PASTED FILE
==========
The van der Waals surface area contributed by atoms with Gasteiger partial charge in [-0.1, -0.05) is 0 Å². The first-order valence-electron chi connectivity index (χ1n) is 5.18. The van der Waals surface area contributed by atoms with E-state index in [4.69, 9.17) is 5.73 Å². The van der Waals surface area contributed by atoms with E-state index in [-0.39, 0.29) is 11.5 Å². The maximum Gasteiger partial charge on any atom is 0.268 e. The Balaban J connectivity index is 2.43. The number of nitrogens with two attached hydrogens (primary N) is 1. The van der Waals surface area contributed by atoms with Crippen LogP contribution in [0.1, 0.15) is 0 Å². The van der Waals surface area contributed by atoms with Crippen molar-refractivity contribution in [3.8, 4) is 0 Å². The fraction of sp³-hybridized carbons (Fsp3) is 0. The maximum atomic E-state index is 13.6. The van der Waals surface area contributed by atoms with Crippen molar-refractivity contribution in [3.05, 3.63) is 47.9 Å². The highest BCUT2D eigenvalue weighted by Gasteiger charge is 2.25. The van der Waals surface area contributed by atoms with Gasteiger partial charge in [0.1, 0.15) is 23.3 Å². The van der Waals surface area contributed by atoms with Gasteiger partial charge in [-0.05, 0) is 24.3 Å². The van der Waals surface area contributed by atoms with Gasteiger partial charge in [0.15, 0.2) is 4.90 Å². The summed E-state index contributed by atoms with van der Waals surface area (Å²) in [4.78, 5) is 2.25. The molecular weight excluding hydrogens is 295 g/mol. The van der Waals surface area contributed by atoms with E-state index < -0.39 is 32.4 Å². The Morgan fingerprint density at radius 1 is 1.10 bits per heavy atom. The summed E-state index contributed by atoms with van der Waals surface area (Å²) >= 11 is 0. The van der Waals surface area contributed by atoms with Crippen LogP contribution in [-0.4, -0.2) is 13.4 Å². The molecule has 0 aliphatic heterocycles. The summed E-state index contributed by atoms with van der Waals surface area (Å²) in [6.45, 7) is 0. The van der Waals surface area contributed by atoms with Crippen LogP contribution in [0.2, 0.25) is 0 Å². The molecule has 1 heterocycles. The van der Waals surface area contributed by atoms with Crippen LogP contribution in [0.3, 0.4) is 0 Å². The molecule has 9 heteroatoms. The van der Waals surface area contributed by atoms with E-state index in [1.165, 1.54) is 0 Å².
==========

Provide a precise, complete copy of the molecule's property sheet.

The van der Waals surface area contributed by atoms with Gasteiger partial charge in [-0.1, -0.05) is 0 Å². The first-order valence-electron chi connectivity index (χ1n) is 5.18. The van der Waals surface area contributed by atoms with E-state index in [4.69, 9.17) is 5.73 Å². The van der Waals surface area contributed by atoms with E-state index in [-0.39, 0.29) is 11.5 Å². The maximum Gasteiger partial charge on any atom is 0.268 e. The Balaban J connectivity index is 2.43. The number of nitrogens with two attached hydrogens (primary N) is 1. The van der Waals surface area contributed by atoms with Crippen LogP contribution in [0.1, 0.15) is 0 Å². The van der Waals surface area contributed by atoms with Crippen molar-refractivity contribution in [3.8, 4) is 0 Å². The fraction of sp³-hybridized carbons (Fsp3) is 0. The maximum atomic E-state index is 13.6. The van der Waals surface area contributed by atoms with Crippen molar-refractivity contribution in [3.05, 3.63) is 47.9 Å². The highest BCUT2D eigenvalue weighted by Gasteiger charge is 2.25. The van der Waals surface area contributed by atoms with Gasteiger partial charge in [0.1, 0.15) is 23.3 Å². The van der Waals surface area contributed by atoms with Gasteiger partial charge in [-0.05, 0) is 24.3 Å². The van der Waals surface area contributed by atoms with Gasteiger partial charge in [0.15, 0.2) is 4.90 Å². The summed E-state index contributed by atoms with van der Waals surface area (Å²) in [4.78, 5) is 2.25. The molecular weight excluding hydrogens is 295 g/mol. The van der Waals surface area contributed by atoms with E-state index < -0.39 is 32.4 Å². The Morgan fingerprint density at radius 1 is 1.10 bits per heavy atom. The summed E-state index contributed by atoms with van der Waals surface area (Å²) >= 11 is 0. The van der Waals surface area contributed by atoms with Crippen LogP contribution in [-0.4, -0.2) is 13.4 Å². The molecule has 0 aliphatic heterocycles. The summed E-state index contributed by atoms with van der Waals surface area (Å²) in [6.45, 7) is 0. The van der Waals surface area contributed by atoms with Crippen LogP contribution in [0.2, 0.25) is 0 Å². The molecule has 1 heterocycles. The van der Waals surface area contributed by atoms with Crippen LogP contribution in [0.3, 0.4) is 0 Å². The molecule has 9 heteroatoms. The van der Waals surface area contributed by atoms with E-state index in [1.165, 1.54) is 0 Å².